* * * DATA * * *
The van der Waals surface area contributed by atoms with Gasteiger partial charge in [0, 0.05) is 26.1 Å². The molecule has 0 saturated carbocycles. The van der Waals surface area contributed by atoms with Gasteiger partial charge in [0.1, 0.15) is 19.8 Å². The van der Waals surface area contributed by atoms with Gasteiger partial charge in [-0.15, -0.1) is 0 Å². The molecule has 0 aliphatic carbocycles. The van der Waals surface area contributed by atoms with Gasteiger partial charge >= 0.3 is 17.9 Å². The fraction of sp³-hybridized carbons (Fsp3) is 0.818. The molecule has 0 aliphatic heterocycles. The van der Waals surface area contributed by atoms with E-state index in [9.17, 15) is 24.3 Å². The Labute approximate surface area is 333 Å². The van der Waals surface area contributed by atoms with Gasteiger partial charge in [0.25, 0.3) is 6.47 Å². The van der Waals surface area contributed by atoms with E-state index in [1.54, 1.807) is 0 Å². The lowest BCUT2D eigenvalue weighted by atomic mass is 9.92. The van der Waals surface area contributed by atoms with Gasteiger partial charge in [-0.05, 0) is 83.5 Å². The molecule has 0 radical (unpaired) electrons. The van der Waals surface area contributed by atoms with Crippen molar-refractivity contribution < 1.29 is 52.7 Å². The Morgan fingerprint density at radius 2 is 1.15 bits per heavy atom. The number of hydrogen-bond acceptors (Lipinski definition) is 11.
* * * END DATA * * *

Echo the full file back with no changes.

The van der Waals surface area contributed by atoms with Gasteiger partial charge in [0, 0.05) is 26.1 Å². The molecule has 0 saturated carbocycles. The van der Waals surface area contributed by atoms with Gasteiger partial charge in [0.1, 0.15) is 19.8 Å². The van der Waals surface area contributed by atoms with Gasteiger partial charge in [-0.15, -0.1) is 0 Å². The molecule has 0 aliphatic carbocycles. The van der Waals surface area contributed by atoms with Gasteiger partial charge >= 0.3 is 17.9 Å². The fraction of sp³-hybridized carbons (Fsp3) is 0.818. The molecule has 0 aliphatic heterocycles. The van der Waals surface area contributed by atoms with E-state index in [9.17, 15) is 24.3 Å². The Labute approximate surface area is 333 Å². The van der Waals surface area contributed by atoms with Gasteiger partial charge in [0.25, 0.3) is 6.47 Å². The van der Waals surface area contributed by atoms with E-state index in [1.54, 1.807) is 0 Å². The lowest BCUT2D eigenvalue weighted by atomic mass is 9.92. The van der Waals surface area contributed by atoms with Gasteiger partial charge in [-0.05, 0) is 83.5 Å². The molecule has 0 radical (unpaired) electrons. The van der Waals surface area contributed by atoms with Crippen molar-refractivity contribution < 1.29 is 52.7 Å². The Morgan fingerprint density at radius 2 is 1.15 bits per heavy atom. The number of hydrogen-bond acceptors (Lipinski definition) is 11.